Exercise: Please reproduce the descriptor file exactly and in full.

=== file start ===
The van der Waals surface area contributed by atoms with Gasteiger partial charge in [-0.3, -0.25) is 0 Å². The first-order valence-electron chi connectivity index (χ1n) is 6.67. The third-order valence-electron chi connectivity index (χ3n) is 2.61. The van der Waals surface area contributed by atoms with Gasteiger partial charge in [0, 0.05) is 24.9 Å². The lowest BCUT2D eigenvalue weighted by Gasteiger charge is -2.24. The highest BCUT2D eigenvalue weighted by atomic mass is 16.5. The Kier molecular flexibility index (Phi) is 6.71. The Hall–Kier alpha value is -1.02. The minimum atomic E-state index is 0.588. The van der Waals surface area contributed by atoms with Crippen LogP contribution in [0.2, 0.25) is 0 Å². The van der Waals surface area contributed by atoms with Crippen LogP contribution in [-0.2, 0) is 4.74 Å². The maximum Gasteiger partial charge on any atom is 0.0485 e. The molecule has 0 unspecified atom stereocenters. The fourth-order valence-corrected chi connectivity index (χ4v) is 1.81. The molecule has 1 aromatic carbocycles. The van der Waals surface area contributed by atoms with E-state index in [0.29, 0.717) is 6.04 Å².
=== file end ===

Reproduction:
The van der Waals surface area contributed by atoms with Gasteiger partial charge in [-0.3, -0.25) is 0 Å². The first-order valence-electron chi connectivity index (χ1n) is 6.67. The third-order valence-electron chi connectivity index (χ3n) is 2.61. The van der Waals surface area contributed by atoms with Gasteiger partial charge in [0, 0.05) is 24.9 Å². The lowest BCUT2D eigenvalue weighted by Gasteiger charge is -2.24. The highest BCUT2D eigenvalue weighted by atomic mass is 16.5. The Kier molecular flexibility index (Phi) is 6.71. The Hall–Kier alpha value is -1.02. The minimum atomic E-state index is 0.588. The van der Waals surface area contributed by atoms with Crippen LogP contribution in [0.2, 0.25) is 0 Å². The van der Waals surface area contributed by atoms with Crippen LogP contribution in [-0.2, 0) is 4.74 Å². The maximum Gasteiger partial charge on any atom is 0.0485 e. The molecule has 0 unspecified atom stereocenters. The fourth-order valence-corrected chi connectivity index (χ4v) is 1.81. The molecule has 1 aromatic carbocycles. The van der Waals surface area contributed by atoms with E-state index in [0.29, 0.717) is 6.04 Å².